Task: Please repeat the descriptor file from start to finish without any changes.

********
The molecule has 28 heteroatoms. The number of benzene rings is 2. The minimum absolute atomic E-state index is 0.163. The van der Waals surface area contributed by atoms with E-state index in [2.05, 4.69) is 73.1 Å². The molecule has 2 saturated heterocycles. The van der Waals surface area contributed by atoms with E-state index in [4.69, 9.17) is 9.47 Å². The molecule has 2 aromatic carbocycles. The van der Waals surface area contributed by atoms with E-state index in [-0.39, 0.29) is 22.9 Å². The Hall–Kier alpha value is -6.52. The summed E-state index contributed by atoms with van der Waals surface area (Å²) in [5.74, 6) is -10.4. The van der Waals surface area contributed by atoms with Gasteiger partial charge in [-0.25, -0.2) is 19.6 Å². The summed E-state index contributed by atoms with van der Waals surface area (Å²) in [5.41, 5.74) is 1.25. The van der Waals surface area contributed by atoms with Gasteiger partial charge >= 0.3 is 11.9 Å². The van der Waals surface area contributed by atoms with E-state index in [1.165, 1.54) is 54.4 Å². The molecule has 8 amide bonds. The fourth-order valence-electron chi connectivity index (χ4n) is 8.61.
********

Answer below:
The molecule has 28 heteroatoms. The number of benzene rings is 2. The minimum absolute atomic E-state index is 0.163. The van der Waals surface area contributed by atoms with E-state index in [2.05, 4.69) is 73.1 Å². The molecule has 2 saturated heterocycles. The van der Waals surface area contributed by atoms with E-state index in [4.69, 9.17) is 9.47 Å². The molecule has 2 aromatic carbocycles. The van der Waals surface area contributed by atoms with E-state index in [-0.39, 0.29) is 22.9 Å². The Hall–Kier alpha value is -6.52. The summed E-state index contributed by atoms with van der Waals surface area (Å²) in [5.74, 6) is -10.4. The van der Waals surface area contributed by atoms with Gasteiger partial charge in [-0.25, -0.2) is 19.6 Å². The summed E-state index contributed by atoms with van der Waals surface area (Å²) in [5.41, 5.74) is 1.25. The van der Waals surface area contributed by atoms with Gasteiger partial charge >= 0.3 is 11.9 Å². The van der Waals surface area contributed by atoms with E-state index in [1.165, 1.54) is 54.4 Å². The molecule has 8 amide bonds. The fourth-order valence-electron chi connectivity index (χ4n) is 8.61.